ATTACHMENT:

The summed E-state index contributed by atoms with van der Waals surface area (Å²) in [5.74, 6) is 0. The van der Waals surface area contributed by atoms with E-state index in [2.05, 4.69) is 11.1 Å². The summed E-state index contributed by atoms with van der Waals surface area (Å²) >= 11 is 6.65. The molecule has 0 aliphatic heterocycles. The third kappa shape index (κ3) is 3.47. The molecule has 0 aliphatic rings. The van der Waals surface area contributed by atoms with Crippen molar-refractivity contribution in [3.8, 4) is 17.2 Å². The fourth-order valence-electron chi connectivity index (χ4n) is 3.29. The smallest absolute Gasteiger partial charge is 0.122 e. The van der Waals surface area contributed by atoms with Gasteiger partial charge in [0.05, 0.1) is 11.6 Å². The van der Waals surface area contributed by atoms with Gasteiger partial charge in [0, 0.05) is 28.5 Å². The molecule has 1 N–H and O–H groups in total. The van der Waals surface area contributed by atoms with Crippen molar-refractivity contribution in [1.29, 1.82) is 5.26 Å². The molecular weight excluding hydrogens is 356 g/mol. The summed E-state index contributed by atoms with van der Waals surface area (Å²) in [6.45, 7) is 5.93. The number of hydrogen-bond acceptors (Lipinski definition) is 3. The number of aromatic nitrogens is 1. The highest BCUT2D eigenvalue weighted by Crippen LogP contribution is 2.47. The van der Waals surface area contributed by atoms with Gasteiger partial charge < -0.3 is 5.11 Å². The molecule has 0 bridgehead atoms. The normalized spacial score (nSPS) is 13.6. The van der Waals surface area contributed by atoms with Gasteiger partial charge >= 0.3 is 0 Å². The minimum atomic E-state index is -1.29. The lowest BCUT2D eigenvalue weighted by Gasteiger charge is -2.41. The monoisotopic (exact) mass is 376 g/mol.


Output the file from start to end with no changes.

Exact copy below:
The summed E-state index contributed by atoms with van der Waals surface area (Å²) in [5.74, 6) is 0. The van der Waals surface area contributed by atoms with E-state index in [2.05, 4.69) is 11.1 Å². The summed E-state index contributed by atoms with van der Waals surface area (Å²) >= 11 is 6.65. The molecule has 0 aliphatic heterocycles. The third kappa shape index (κ3) is 3.47. The molecule has 0 aliphatic rings. The van der Waals surface area contributed by atoms with Crippen molar-refractivity contribution in [3.8, 4) is 17.2 Å². The fourth-order valence-electron chi connectivity index (χ4n) is 3.29. The smallest absolute Gasteiger partial charge is 0.122 e. The van der Waals surface area contributed by atoms with Gasteiger partial charge in [0.05, 0.1) is 11.6 Å². The van der Waals surface area contributed by atoms with Gasteiger partial charge in [0, 0.05) is 28.5 Å². The molecule has 1 N–H and O–H groups in total. The van der Waals surface area contributed by atoms with Crippen molar-refractivity contribution in [1.29, 1.82) is 5.26 Å². The molecular weight excluding hydrogens is 356 g/mol. The summed E-state index contributed by atoms with van der Waals surface area (Å²) in [6.45, 7) is 5.93. The number of hydrogen-bond acceptors (Lipinski definition) is 3. The number of aromatic nitrogens is 1. The highest BCUT2D eigenvalue weighted by Crippen LogP contribution is 2.47. The van der Waals surface area contributed by atoms with Gasteiger partial charge < -0.3 is 5.11 Å². The molecule has 0 bridgehead atoms. The normalized spacial score (nSPS) is 13.6. The van der Waals surface area contributed by atoms with Gasteiger partial charge >= 0.3 is 0 Å². The minimum atomic E-state index is -1.29. The lowest BCUT2D eigenvalue weighted by Gasteiger charge is -2.41. The monoisotopic (exact) mass is 376 g/mol.